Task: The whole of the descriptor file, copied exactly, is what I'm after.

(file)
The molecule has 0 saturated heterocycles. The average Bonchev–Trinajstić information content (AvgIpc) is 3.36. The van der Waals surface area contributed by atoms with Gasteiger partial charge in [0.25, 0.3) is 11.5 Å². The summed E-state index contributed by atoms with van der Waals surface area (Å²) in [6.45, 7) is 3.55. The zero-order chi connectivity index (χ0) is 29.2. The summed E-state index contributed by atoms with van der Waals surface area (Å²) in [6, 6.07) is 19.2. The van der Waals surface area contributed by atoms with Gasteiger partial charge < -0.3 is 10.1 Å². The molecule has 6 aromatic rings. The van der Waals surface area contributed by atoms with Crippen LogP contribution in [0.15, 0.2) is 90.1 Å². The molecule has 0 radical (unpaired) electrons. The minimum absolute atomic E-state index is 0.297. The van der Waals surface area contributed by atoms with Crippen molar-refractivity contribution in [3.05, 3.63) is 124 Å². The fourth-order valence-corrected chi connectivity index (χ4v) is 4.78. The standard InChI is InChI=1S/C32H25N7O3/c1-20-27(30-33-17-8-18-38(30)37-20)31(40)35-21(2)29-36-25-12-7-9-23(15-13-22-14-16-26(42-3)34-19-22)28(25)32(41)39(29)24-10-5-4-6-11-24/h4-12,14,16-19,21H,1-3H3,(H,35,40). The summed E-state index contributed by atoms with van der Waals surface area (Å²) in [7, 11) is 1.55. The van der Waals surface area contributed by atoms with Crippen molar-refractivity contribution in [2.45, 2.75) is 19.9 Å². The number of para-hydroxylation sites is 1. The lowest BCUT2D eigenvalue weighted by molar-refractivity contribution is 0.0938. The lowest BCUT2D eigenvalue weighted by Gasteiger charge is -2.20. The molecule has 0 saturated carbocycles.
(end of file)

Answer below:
The molecule has 0 saturated heterocycles. The average Bonchev–Trinajstić information content (AvgIpc) is 3.36. The van der Waals surface area contributed by atoms with Gasteiger partial charge in [0.25, 0.3) is 11.5 Å². The summed E-state index contributed by atoms with van der Waals surface area (Å²) in [6.45, 7) is 3.55. The zero-order chi connectivity index (χ0) is 29.2. The summed E-state index contributed by atoms with van der Waals surface area (Å²) in [6, 6.07) is 19.2. The van der Waals surface area contributed by atoms with Gasteiger partial charge < -0.3 is 10.1 Å². The molecule has 6 aromatic rings. The van der Waals surface area contributed by atoms with Crippen LogP contribution in [0.15, 0.2) is 90.1 Å². The molecule has 0 radical (unpaired) electrons. The minimum absolute atomic E-state index is 0.297. The van der Waals surface area contributed by atoms with Crippen molar-refractivity contribution in [3.05, 3.63) is 124 Å². The fourth-order valence-corrected chi connectivity index (χ4v) is 4.78. The standard InChI is InChI=1S/C32H25N7O3/c1-20-27(30-33-17-8-18-38(30)37-20)31(40)35-21(2)29-36-25-12-7-9-23(15-13-22-14-16-26(42-3)34-19-22)28(25)32(41)39(29)24-10-5-4-6-11-24/h4-12,14,16-19,21H,1-3H3,(H,35,40). The summed E-state index contributed by atoms with van der Waals surface area (Å²) in [7, 11) is 1.55. The van der Waals surface area contributed by atoms with Crippen molar-refractivity contribution in [2.45, 2.75) is 19.9 Å². The number of para-hydroxylation sites is 1. The lowest BCUT2D eigenvalue weighted by molar-refractivity contribution is 0.0938. The lowest BCUT2D eigenvalue weighted by Gasteiger charge is -2.20. The molecule has 0 saturated carbocycles.